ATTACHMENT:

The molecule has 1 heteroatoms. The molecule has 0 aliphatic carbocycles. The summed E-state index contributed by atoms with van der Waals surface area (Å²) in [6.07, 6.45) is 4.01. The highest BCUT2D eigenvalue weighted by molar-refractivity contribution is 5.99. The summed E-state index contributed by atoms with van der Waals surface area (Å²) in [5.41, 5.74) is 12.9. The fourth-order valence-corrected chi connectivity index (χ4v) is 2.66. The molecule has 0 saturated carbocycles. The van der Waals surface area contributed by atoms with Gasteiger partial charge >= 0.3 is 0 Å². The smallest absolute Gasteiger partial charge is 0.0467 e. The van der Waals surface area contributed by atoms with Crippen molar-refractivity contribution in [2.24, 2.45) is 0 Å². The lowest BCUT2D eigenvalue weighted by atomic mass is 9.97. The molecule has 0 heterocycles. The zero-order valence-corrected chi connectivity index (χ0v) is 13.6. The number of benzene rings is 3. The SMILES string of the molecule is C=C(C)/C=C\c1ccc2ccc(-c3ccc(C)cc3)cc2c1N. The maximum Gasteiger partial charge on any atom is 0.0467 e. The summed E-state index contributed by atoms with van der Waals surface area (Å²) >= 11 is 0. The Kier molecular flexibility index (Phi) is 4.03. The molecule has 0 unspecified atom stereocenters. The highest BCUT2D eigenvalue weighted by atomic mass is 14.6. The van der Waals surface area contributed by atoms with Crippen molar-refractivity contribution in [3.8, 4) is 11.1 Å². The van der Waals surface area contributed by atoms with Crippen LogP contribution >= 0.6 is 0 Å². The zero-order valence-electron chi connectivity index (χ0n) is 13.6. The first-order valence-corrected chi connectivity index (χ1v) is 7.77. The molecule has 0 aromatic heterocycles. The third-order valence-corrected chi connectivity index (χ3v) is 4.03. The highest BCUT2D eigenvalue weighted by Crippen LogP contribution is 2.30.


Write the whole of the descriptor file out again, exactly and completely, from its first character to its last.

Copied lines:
The molecule has 1 heteroatoms. The molecule has 0 aliphatic carbocycles. The summed E-state index contributed by atoms with van der Waals surface area (Å²) in [6.07, 6.45) is 4.01. The highest BCUT2D eigenvalue weighted by molar-refractivity contribution is 5.99. The summed E-state index contributed by atoms with van der Waals surface area (Å²) in [5.41, 5.74) is 12.9. The fourth-order valence-corrected chi connectivity index (χ4v) is 2.66. The molecule has 0 saturated carbocycles. The van der Waals surface area contributed by atoms with Gasteiger partial charge >= 0.3 is 0 Å². The smallest absolute Gasteiger partial charge is 0.0467 e. The van der Waals surface area contributed by atoms with Crippen molar-refractivity contribution in [2.24, 2.45) is 0 Å². The lowest BCUT2D eigenvalue weighted by atomic mass is 9.97. The molecule has 0 heterocycles. The zero-order valence-corrected chi connectivity index (χ0v) is 13.6. The number of benzene rings is 3. The SMILES string of the molecule is C=C(C)/C=C\c1ccc2ccc(-c3ccc(C)cc3)cc2c1N. The maximum Gasteiger partial charge on any atom is 0.0467 e. The summed E-state index contributed by atoms with van der Waals surface area (Å²) >= 11 is 0. The Kier molecular flexibility index (Phi) is 4.03. The molecule has 0 unspecified atom stereocenters. The highest BCUT2D eigenvalue weighted by atomic mass is 14.6. The van der Waals surface area contributed by atoms with Crippen molar-refractivity contribution in [3.8, 4) is 11.1 Å². The van der Waals surface area contributed by atoms with Crippen LogP contribution >= 0.6 is 0 Å². The zero-order valence-electron chi connectivity index (χ0n) is 13.6. The first-order valence-corrected chi connectivity index (χ1v) is 7.77. The molecule has 0 aromatic heterocycles. The third-order valence-corrected chi connectivity index (χ3v) is 4.03. The highest BCUT2D eigenvalue weighted by Crippen LogP contribution is 2.30.